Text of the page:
This book, written in honour of Mayke De Jong, offers twenty-five essays focused upon the importance of religion to Frankish politics. It deals with religious discourse and political polemic in studies that take up the themes of identity, and the creative deployment of the language of the Old Testament within Frankish society. The book explores how the use of ethnic rhetoric in a Christian context shaped medieval perceptions of community. It shows that the Carolingian way of dealing with the Adoptionist challenge was to allow a conversation between the Spanish bishops and their Frankish opponents to take place. Charlemagne's role in the Vita Alcuini as a guardian of orthodoxy who sought to settle a controversy by organising and supervising a theological debate was striking. The book also discusses the admonition of an abbot of Frankish origin who came from southern France and made his monastic career in southern Italy. It showcases three letter manuscripts that share certain features but are different in other aspects. The first manuscript is a collection of the Moral Letters from Seneca to his pupil Lucilius , Paris , BnF, lat. 8658A. The book demonstrates that the lists of amici, viventes et defuncti reflected how the royal monastery was interacting with ruling elites, at different levels, and how such interactions were an essential part of its identity. It also examines the context of Monte Cassino's fading into the background, in the conviction that both political and religious concerns were at play.
its instigators made significant and widely adopted contributions. While their primary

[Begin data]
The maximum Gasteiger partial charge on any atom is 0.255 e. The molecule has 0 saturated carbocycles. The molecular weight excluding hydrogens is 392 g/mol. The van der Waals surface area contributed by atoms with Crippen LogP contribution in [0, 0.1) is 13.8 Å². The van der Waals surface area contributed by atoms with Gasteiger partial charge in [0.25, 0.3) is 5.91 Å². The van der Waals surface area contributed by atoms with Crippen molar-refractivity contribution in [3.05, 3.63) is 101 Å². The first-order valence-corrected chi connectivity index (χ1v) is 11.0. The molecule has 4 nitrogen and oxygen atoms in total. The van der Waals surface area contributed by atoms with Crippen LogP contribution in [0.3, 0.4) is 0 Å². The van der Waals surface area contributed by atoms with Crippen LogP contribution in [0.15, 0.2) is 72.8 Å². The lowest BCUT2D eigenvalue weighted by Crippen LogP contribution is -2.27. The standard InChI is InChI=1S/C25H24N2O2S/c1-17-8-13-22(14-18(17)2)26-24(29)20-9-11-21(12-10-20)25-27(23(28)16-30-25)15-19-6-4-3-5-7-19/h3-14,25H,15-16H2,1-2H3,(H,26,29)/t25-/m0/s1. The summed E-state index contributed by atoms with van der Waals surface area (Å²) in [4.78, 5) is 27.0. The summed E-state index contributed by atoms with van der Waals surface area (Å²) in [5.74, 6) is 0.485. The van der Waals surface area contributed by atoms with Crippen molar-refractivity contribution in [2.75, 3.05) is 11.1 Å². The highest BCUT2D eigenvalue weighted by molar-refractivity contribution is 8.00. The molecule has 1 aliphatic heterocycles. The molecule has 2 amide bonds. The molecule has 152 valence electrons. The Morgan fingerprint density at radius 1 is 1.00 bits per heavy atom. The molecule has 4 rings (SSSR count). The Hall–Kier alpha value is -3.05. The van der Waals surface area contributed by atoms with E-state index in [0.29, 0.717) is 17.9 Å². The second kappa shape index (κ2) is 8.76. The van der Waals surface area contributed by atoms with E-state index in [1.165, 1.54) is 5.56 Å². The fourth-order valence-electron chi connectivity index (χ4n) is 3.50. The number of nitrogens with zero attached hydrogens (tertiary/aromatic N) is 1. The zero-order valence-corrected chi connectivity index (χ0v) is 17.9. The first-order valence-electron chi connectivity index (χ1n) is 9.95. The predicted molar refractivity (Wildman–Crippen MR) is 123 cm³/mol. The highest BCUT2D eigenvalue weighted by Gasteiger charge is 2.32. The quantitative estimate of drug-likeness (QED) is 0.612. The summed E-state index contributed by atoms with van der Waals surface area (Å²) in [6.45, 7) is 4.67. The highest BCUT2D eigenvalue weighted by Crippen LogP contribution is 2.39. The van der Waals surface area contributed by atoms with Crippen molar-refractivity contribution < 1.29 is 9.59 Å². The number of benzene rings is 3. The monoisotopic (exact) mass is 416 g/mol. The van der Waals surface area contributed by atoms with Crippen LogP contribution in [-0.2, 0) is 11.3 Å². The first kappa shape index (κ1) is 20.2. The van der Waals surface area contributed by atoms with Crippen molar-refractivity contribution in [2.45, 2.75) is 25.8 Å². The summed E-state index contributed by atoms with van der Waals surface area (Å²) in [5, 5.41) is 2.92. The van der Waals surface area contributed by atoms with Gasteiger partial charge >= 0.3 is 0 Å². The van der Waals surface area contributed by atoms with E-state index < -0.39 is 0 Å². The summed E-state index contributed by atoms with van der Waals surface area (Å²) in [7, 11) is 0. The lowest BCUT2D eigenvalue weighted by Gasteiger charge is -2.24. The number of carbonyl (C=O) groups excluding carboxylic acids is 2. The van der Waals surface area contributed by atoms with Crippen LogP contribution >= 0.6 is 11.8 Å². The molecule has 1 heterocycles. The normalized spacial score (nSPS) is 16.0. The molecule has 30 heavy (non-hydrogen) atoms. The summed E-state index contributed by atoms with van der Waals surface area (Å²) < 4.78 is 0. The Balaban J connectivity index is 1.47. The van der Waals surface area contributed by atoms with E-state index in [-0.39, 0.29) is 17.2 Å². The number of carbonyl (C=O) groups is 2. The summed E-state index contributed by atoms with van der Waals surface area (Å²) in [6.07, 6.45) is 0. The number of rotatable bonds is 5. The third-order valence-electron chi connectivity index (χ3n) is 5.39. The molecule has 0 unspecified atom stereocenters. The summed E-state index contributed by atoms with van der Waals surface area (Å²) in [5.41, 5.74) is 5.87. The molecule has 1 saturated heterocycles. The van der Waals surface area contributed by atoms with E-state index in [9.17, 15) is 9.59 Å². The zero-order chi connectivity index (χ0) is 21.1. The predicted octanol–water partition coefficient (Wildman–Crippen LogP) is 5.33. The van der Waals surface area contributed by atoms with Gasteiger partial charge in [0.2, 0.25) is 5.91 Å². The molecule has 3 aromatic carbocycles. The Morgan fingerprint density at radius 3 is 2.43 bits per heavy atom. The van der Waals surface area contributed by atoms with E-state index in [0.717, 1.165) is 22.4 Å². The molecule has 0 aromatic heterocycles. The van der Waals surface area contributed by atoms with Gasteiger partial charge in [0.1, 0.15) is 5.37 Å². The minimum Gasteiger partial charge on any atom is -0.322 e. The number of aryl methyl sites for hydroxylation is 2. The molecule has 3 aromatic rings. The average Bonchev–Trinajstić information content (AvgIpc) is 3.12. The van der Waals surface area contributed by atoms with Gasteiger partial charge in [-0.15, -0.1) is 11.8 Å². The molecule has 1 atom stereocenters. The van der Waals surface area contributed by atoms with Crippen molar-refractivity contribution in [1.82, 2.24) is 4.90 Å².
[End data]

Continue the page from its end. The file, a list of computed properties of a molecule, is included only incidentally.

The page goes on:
interest was the improvement of standards among the lower clergy, their teachings could not but influence contemporary conceptions of episcopalauthority
and hierarchical status. Ideas on episcopacy were disseminated in both oral
and written form, through informal conversation, oratory, correspondence and
reflections as well as through published texts. Obviously, bishops like Camus
and Godeau were in the best possible position to express their opinions on, for
. In this particular case, the canons justified their resistance to the bishop’s jurisdiction by
pointing to a papal bull of 1458 which, they claimed, exempted them from episcopal jurisdiction. When the bishops’ masons arrived to dispose of the altar, the
canons imprisoned them in the cathedral until Sourdis, in a grand gesture of
episcopalauthority, swept into the church, denounced the canons, released the
masons and personally oversaw the altar’s destruction.9
This episode was unusual, however, for two reasons. In the first place, the
chapter pointed to a papal